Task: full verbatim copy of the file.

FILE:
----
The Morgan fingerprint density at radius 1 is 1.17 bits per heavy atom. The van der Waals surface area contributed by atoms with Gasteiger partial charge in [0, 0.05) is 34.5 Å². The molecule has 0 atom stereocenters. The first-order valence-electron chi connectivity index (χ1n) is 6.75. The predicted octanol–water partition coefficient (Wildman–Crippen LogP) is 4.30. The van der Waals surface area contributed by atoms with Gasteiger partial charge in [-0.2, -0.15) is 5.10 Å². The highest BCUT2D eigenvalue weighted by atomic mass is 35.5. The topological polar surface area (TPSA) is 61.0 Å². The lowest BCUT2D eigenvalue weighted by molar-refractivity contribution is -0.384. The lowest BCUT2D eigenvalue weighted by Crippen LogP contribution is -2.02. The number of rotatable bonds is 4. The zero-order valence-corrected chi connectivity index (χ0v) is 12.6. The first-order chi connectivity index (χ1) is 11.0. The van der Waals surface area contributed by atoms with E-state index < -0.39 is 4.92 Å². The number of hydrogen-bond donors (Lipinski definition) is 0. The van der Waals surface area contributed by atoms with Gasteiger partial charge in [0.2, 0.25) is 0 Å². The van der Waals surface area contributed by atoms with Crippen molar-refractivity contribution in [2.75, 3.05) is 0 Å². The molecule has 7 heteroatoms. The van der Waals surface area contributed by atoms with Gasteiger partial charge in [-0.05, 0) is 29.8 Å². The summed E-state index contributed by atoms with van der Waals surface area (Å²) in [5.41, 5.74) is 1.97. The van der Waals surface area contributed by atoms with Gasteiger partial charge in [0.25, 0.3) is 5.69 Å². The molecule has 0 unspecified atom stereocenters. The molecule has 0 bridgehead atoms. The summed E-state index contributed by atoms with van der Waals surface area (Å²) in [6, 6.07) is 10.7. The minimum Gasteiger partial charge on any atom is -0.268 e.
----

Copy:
The Morgan fingerprint density at radius 1 is 1.17 bits per heavy atom. The van der Waals surface area contributed by atoms with Gasteiger partial charge in [0, 0.05) is 34.5 Å². The molecule has 0 atom stereocenters. The first-order valence-electron chi connectivity index (χ1n) is 6.75. The predicted octanol–water partition coefficient (Wildman–Crippen LogP) is 4.30. The van der Waals surface area contributed by atoms with Gasteiger partial charge in [-0.2, -0.15) is 5.10 Å². The highest BCUT2D eigenvalue weighted by atomic mass is 35.5. The topological polar surface area (TPSA) is 61.0 Å². The lowest BCUT2D eigenvalue weighted by molar-refractivity contribution is -0.384. The lowest BCUT2D eigenvalue weighted by Crippen LogP contribution is -2.02. The number of rotatable bonds is 4. The zero-order valence-corrected chi connectivity index (χ0v) is 12.6. The first-order chi connectivity index (χ1) is 11.0. The van der Waals surface area contributed by atoms with E-state index < -0.39 is 4.92 Å². The number of hydrogen-bond donors (Lipinski definition) is 0. The van der Waals surface area contributed by atoms with Gasteiger partial charge in [0.2, 0.25) is 0 Å². The van der Waals surface area contributed by atoms with Crippen molar-refractivity contribution in [2.75, 3.05) is 0 Å². The molecule has 7 heteroatoms. The van der Waals surface area contributed by atoms with Gasteiger partial charge in [-0.05, 0) is 29.8 Å². The summed E-state index contributed by atoms with van der Waals surface area (Å²) in [5.41, 5.74) is 1.97. The van der Waals surface area contributed by atoms with Gasteiger partial charge in [0.25, 0.3) is 5.69 Å². The molecule has 0 unspecified atom stereocenters. The molecule has 0 bridgehead atoms. The summed E-state index contributed by atoms with van der Waals surface area (Å²) in [6, 6.07) is 10.7. The minimum Gasteiger partial charge on any atom is -0.268 e.